Friday, August 11, 2006

extract from The Secret of the Blue Lotus (a novel in progress)

The sun arcs above us and sinks quickly to the west. Now there is only sea. Where Amrihiza was there is but a haze and the last crimson remains of day. In the ship the men are quiet, each preparing for himself a bed of a woven blanket and a light straw mattress.

I too have such a blanket and mattress. It lies rolled in the stern of the boat. Yet I am not ready to sleep.
Perhaps it is the peculiar exhilaration of the journey. Or maybe it is a hidden anxiety. For I do not know what lies ahead. I have only the words of a stranger by a well on a spring morning to guide me. Only the dream of an autumn night to assure me. It is my heart that speaks to me of the emptiness I must fill. Here, on the sea, crossing the Cirpassian on this the first approach of night, am I not still the tree whose leaves have fallen. Is there not yet the pathway behind that is as a stone sinking beneath the waves? I can still drown in the confusion and pride of my past.

The captain comes to me. He wears a maroon hat. Wrapped about him is a heavy woollen robe. His face is lined with a hard-won wisdom. It is learning fired in the creak of the timbers of a trading-ship, the flap of a sail, the shift in the wind, the cooling of the breeze. In his eyes are a great many sea-going days and nights. He has eyes that are burdened with the sadness of numerous sunrises and sunsets. His hands are rough and calloused, worn into tenacity by the surge of waves, by the loyalty his mistress, the sea demands.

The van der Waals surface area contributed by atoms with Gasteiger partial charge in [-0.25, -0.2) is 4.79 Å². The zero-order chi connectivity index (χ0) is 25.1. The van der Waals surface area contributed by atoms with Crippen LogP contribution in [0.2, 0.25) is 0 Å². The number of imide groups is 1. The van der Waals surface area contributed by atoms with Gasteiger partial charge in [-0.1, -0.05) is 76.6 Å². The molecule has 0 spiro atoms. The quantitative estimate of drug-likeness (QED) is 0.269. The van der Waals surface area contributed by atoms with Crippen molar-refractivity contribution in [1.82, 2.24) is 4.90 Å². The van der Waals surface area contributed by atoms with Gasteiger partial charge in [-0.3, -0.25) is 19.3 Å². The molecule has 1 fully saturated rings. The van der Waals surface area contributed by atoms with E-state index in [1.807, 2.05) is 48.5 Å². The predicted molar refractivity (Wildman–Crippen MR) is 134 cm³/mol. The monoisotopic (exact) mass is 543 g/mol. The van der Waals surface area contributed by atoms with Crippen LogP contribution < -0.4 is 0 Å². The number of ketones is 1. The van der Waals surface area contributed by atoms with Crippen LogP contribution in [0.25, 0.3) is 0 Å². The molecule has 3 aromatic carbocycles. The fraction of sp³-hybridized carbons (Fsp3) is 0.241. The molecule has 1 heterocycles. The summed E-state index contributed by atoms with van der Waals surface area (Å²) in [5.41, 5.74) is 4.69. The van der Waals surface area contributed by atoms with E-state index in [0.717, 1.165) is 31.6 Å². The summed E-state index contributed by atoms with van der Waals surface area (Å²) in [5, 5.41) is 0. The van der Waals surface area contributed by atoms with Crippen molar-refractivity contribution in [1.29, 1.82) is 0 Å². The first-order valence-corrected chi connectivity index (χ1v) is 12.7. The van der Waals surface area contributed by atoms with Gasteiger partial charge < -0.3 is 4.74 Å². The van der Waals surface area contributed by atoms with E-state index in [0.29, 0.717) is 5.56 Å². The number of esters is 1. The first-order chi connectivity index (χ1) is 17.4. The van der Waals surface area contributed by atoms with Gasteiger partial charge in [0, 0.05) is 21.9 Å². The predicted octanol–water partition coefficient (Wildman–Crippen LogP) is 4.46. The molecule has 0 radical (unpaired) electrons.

He speaks.
‘It is well to sleep now. For the night comes and soon it will cool.’
‘Yet,’ I answer, ‘I watch the stars appear. They are like the foam of a sea greater than this the Cirpassian. The wave of some distant shore breaking upon the edge of our world.’
‘Indeed,’ he replies. They are like dust sprinkled over the sleeping faces of those who travel.’
‘They are fire-flies of the sun, sparks of the light that floods our mornings and afternoons.’
‘I will fetch your mattress,’ he says, rising.
He returns, his rough hands shyly offering me the mattress and a heavy woollen robe.
‘It is wise to treat night upon the sea with respect,’ he says. ‘Here there is no shelter from its mood. If it should choose it will become cold as a winter morning. The heat of the day is no guide to the dress night wears.
‘Though,’ I say, ‘its beauty is to be admired. I am held in its two great hands. Above me a sea of dream, a coat laced with the finest of jewels, a profusion of diamond light. Below me she weaves her magic in the swell of the waves, in the unending rise and fall of her flowing. Who knows what shores these very waves we ride, break upon. What child runs in the sand they wash over. Driftwood worn smooth by their action. Here, their darkness and depth, there, their flow, foam crested and turquoise.’
He presses on me the mattress and robe. Then smiles.
“The poet of Sin-Alnar.” he says softly.
“Captain,” I say, I am no longer poet of Sin-Alnar. For that is an honour I have relinquished. With our great Vizier’s acknowledgment, I journey now to Pushnahar in search of wisdom.”
“Poet,” he rejoins, “your words cannot be so easily taken from the position they have wrought in hearts. There are many who still bow before their fineness.”
“Captain,” I answer, “your compliment is noted. Yet a man must follow the promptings of his heart, must listen to that inner voice that urges on him the furthering of his pathway. The search for a wisdom deeper than the wisdom one knows should not be shunned.”
“That is in itself great wisdom,” the captain sighs. “That I should so understand.”
“Captain,” I reply. “I place myself in the hands of your wisdom. For if my wisdom is to be furthered then is not your wisdom a means to that end. Here, upon the sea, it is you who are the poet. It is you to whose heart-strings the sea plays. You are the one who knows her secret language.”

Copyright (C) Peter Millington 2007